by Helmuth Steinmetz
As outlined in previous chapter VI of this series, the last three decades have seen a steadily growing number of neurologists (not only) in Germany. This continuing rise is certainly supported by the expanding diagnostic and therapeutic options for neurological diseases, but this alone wouldn’t suffice as an explanation. Fortunately, “clinical neuroscience” is particularly attractive and intellectually challenging for many medical students and young physicians. But even more importantly, the number of neurological patients will continue its ongoing growth also during the upcoming decades.
“Doubling time” of 30-40 years for major neurological diseases
For Germany, the following medical conditions are expected to show the strongest increases in incidence or prevalence until 2050 (rounded estimates in brackets): community-acquired pneumonia (+150%), macular degeneration (+125%), Parkinson’s disease (+100%), conditions leading to dementia (+100%), hip fracture (+90%), myocardial infarction (+75%), and stroke (+65%). For comparison, the corresponding numbers for patients with cancer (+25%), diabetes mellitus (+20%) or renal insufficiency requiring dialysis (+20%) may appear somewhat less overwhelming.  These particularly short “doubling times” of major neurological and psychiatric conditions will further increase the challenges and demands for skilled personnel, treatment, research, care and teaching.
In the current absence of causal treatment, the number of patients living with Alzheimer’s disease and Parkinson’s disease will continue to depend almost exclusively on population age. This explains why these conditions will stay at the top of the aforementioned morbidity list for 2050, or at least as long as breakthrough treatments remain pending.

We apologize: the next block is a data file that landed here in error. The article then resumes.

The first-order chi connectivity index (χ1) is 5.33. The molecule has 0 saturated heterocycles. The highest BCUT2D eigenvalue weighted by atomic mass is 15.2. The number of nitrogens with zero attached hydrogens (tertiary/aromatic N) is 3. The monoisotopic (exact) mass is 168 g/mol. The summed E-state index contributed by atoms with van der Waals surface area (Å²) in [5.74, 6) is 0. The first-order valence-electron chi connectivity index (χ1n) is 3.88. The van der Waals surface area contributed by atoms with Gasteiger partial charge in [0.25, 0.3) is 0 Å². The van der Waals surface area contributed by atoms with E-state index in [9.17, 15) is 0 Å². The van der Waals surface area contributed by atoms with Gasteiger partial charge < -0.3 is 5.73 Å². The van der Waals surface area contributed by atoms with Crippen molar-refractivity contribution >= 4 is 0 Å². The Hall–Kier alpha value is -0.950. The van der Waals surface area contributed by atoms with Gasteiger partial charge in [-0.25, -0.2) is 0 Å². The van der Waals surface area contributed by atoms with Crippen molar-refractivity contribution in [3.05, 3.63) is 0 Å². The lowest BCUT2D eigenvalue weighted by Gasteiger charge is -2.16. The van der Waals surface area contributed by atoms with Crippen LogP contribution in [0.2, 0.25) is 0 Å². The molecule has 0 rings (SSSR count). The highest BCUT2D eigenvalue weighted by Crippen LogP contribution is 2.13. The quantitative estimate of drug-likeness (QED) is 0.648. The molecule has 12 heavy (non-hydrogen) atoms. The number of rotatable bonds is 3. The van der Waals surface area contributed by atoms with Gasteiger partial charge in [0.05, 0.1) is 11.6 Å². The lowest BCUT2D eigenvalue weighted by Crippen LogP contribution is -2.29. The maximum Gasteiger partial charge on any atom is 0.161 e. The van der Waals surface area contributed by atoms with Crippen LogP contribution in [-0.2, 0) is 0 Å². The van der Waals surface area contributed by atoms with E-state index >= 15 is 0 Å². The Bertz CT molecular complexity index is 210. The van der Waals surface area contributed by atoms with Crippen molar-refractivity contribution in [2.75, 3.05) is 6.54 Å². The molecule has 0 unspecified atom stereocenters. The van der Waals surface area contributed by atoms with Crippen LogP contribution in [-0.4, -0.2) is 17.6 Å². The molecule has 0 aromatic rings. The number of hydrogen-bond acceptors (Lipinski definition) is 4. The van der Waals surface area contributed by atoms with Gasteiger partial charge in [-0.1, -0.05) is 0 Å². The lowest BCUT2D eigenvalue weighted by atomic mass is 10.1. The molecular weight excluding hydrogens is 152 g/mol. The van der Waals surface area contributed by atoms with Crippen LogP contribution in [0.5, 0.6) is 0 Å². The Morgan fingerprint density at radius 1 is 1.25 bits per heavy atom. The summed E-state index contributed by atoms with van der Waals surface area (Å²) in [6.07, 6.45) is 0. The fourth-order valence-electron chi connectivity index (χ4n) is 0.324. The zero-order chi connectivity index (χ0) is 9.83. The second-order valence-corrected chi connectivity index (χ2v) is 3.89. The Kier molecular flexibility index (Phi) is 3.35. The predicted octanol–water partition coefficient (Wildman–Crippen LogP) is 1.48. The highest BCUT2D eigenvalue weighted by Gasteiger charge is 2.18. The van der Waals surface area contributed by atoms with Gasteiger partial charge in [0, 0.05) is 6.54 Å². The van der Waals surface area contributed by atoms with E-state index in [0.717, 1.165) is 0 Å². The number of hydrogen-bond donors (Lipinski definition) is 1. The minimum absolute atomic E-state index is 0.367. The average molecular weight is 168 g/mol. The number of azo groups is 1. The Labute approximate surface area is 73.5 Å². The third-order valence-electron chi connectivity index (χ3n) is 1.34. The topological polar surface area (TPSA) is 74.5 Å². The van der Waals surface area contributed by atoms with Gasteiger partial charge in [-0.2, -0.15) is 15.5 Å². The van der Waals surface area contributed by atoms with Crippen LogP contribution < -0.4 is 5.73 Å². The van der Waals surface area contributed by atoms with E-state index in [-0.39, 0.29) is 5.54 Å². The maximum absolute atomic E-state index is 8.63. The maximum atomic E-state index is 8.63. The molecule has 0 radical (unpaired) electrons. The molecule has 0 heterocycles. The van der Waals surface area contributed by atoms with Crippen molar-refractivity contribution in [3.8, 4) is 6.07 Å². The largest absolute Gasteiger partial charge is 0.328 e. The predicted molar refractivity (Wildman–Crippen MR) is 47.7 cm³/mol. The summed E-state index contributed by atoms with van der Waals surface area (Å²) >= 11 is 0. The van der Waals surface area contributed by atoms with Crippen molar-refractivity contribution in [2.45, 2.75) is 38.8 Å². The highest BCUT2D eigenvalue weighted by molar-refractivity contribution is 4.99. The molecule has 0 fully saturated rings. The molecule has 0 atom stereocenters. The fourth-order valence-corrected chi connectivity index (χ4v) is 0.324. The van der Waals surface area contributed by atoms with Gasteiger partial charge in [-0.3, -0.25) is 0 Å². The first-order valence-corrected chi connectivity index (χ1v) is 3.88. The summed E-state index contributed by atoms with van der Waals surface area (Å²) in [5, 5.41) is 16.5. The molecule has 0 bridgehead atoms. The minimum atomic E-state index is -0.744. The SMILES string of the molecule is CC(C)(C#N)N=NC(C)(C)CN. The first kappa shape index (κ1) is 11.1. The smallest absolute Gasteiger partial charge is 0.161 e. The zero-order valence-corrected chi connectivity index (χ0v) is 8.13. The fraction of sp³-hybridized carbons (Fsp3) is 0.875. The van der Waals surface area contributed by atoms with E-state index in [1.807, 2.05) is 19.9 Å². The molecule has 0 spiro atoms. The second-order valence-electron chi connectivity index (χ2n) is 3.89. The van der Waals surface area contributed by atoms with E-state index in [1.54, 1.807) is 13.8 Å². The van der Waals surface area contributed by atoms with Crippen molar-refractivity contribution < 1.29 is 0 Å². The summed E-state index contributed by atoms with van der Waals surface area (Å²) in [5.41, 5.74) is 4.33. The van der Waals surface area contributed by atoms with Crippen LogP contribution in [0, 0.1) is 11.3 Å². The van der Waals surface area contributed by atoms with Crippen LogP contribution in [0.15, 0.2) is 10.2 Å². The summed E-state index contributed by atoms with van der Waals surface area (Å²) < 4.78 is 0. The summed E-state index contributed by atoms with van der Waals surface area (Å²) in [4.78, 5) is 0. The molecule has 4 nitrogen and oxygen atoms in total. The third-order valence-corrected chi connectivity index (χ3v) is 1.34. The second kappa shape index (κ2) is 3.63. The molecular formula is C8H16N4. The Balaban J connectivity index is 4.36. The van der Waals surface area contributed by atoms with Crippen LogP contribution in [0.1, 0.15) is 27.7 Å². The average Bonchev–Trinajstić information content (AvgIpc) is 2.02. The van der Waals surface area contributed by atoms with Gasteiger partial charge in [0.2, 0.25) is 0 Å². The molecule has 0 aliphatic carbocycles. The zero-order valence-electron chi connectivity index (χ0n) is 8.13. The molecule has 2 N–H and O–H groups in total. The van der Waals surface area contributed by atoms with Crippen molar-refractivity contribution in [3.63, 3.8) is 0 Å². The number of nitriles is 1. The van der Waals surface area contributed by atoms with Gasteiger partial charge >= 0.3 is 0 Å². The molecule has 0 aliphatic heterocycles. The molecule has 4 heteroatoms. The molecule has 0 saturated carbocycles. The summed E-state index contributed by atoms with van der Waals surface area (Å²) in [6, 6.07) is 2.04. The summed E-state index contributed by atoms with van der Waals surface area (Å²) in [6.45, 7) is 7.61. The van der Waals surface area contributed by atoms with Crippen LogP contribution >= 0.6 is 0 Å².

Despite considerable progress in cerebrovascular disease prevention and treatment, stroke incidence will rise continuously until 2050, also mainly due to the growing number of elderly individuals. In addition to higher case numbers, the proportion of old or very old patients will also increase steadily. By 2050, the proportion of stroke patients aged 75-84 years is expected to rise by 68%, and that of patients above 84 years by an almost unbelievable 268%. Simultaneously, the proportion of patients below 65 years will fall from today’s approximately 20% to 10%. If not reverted by new treatments, these trends will be accompanied by an increasing proportion of severely disabled stroke victims. 
Largely unknown to non-neurologists, the incidence of epilepsy shows an almost “J”-shaped distribution throughout life. The highest numbers occur in the age group above 74 years, mainly due to an often silently acquired, mostly vascular “lesion load”. Epilepsy is not included in most morbidity calculations for 2050, but it will certainly contribute to the growing burden of neurological disease in the next decades. 
“No health without brain health”
One couldn’t have said it any better than with the recent words of Dr Raad Shakir, President of the World Federation of Neurology (WFN): “However, there is a lack of alertness in the public and among decision makers for the essential role of the brain and its health. This is also true for the individual and collective burden arising from brain diseases and in particular from neurological diseases. It is becoming increasingly clear that these disorders, such as stroke and dementia, are projected to rise at a rate that could overwhelm our health care systems. Hence a new emphasis has to be developed on prevention. Neurologists are the guardians of the brain and need to take the leading role in advancing new approaches in stemming the tide of neurological diseases.” 
1. Fritz Beske Institut für Gesundheits-System-Forschung, Kiel, 2009
2. Foerch C, Misselwitz B, Sitzer M, Steinmetz H, Neumann-Haefelin T. Dt AeBlatt Int 2008;105:467-473.
3. Hauser WA, Annegers JF, Kurland LT. Epilepsia 1993;34:453-468
4. Raad Shakir’s address to the public at the launch of WFN’s first “World Brain Day” on July 22, 2014
Professor Helmuth Steinmetz works at the Center of Neurology and Neurosurgery, University Hospital/ Goethe University Frankfurt, Germany